Pride for the University of Michigan and dedication to its students is bringing black alumni activists back to campus for “Taking Back the X, Bringing Back the Love.” The event, co-sponsored by the Alumni Association, will allow students to hear narratives from alumni who have experienced similar issues while they were on campus.
“When we asked our alumni to come back, every single one of them said yes without hesitation,” explained Elizabeth James, program manager for the Department of Afro-American and African Studies. “That’s why I feel like this is going to be a really special evening for the students.”
James, a three-time alumna, has a long Michigan history in her family. Her sister is a fellow graduate, and her mother graduated from U-M in 1956—in the midst of the civil rights movement. James explained: “It wasn’t easy for my mom here, but she knew that once she had her education, no one could ever take that from her.” That’s why James focuses on the positive. She thinks about the empowering moments that come from struggle. And that’s why the event is focused on bringing back the love.
“We’re looking at this as an evening of nourishment for the spirit, as well as a coming together of the generations … If we really want to be relevant for the next generation, we’re going to have to stay on top of the diversity issue.”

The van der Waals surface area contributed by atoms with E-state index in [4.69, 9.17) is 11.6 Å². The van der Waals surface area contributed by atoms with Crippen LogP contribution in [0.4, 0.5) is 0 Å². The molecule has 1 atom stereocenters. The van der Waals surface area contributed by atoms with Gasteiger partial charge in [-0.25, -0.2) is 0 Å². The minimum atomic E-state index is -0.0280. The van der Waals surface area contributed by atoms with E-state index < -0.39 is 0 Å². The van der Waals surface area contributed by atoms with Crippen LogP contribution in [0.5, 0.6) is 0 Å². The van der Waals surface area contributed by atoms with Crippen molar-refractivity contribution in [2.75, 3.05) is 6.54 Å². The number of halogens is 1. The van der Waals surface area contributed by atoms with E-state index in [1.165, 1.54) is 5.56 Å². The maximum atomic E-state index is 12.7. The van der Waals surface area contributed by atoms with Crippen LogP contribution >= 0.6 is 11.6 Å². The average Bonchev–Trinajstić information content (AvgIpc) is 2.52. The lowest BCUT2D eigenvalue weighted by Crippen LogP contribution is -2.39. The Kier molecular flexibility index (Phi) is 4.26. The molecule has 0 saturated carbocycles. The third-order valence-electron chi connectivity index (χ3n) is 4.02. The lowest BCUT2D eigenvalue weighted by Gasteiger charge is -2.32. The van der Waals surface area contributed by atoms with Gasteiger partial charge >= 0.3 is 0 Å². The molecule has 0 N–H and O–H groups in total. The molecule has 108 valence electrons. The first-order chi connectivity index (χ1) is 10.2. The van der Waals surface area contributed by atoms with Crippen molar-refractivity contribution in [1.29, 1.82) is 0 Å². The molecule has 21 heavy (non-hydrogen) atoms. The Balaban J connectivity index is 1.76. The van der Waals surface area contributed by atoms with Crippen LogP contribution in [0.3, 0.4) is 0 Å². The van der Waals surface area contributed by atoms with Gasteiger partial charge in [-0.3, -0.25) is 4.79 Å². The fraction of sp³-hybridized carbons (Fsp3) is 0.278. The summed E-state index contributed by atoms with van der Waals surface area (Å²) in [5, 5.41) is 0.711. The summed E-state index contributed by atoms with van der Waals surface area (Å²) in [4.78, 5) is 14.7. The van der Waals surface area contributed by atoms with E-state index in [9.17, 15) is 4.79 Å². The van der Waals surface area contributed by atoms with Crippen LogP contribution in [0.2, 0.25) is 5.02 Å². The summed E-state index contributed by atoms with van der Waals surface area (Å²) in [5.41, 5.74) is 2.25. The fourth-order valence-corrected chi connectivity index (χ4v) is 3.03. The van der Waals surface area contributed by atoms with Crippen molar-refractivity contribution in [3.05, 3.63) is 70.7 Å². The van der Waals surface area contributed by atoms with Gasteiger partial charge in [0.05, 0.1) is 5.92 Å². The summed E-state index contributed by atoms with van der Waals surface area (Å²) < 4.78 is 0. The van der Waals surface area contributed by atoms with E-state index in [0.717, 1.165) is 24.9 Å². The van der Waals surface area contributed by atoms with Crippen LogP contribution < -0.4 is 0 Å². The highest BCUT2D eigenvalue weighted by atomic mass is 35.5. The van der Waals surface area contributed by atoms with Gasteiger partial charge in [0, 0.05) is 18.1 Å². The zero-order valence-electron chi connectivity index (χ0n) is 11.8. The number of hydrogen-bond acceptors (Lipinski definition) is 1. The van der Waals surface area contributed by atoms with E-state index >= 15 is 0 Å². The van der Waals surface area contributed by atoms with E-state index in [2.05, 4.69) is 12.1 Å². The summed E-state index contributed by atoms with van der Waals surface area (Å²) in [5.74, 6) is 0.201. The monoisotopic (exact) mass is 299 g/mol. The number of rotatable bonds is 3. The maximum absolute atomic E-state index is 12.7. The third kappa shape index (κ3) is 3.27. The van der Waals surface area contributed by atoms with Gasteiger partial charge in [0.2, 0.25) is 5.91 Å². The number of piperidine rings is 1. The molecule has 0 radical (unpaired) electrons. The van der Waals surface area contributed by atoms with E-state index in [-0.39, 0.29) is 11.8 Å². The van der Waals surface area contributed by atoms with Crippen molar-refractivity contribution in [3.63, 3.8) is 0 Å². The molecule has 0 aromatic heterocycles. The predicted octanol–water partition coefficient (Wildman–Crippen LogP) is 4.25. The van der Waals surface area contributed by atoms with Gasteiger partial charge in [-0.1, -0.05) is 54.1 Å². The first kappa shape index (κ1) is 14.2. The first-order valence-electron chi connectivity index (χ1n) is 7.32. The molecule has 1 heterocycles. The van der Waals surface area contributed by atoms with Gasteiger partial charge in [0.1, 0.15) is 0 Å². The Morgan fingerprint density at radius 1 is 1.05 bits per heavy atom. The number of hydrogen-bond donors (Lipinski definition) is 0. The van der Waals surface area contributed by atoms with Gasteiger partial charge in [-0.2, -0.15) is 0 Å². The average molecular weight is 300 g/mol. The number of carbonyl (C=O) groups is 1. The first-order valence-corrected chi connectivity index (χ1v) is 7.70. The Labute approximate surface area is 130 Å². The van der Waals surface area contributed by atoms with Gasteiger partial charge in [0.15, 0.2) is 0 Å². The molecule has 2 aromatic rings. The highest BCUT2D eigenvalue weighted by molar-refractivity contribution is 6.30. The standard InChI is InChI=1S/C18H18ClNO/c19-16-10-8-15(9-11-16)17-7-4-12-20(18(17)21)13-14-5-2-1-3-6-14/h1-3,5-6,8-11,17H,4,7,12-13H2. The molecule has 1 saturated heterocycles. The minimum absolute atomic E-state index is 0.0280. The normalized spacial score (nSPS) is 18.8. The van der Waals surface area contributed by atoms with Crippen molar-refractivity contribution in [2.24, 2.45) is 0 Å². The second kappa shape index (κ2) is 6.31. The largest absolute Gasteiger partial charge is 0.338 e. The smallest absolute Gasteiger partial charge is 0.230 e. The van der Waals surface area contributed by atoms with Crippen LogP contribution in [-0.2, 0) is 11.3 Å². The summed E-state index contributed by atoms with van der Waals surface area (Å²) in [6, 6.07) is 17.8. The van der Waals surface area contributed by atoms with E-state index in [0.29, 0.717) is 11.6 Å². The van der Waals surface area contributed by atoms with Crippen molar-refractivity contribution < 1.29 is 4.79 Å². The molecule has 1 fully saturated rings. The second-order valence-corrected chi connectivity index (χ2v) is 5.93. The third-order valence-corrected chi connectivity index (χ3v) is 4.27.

The alumni speakers come from a wide variety of circumstances. Melba Joyce Boyd, ’79, is a poet who has read all over the world and chairs Africana Studies at Wayne State. Gerloni Cotton, ’09, a law student at UCLA, has been a central activist amidst racial tensions there.
“They are all coming back from different spaces, but all are still proud of the foundation U-M has provided them.” James went on to explain that they embody one of the core philosophies of U-M: Unless you take classroom learnings into the real world, what good does it do society?
As the advisor for the Black Student Union, James is acutely aware of the headlines Michigan has made recently. The #BBUM movement caught the nation’s attention, and declining minority enrollment has been an issue U-M has dealt with since the passing the Proposal 2 in 2006. That’s why student voices have been included from the start.
“They want to be involved because they love this campus too,” James said.
Weekly videos from students have highlighted the importance of Black History Month. And a reception following Taking Back the X gives students the chance to speak with the prominent alumni coming back to campus.
WHAT THIS MEANS FOR U-M
Taking Back the X supports a theme President Schlissel has emphasized since his inauguration. As a public institution, U-M should reflect the public it serves.
“With our state having a large constituency of people of color, it’s so important they realize that they are welcome here,” James said. “We, as alumni, want to embrace them through this journey.”
James believes love is the way to achieve this. She sees love as an action, as work to be done.
“The alumni are bringing back the love they have for the university, for these students, and for one another.”
Once we tap into that the possibilities are endless.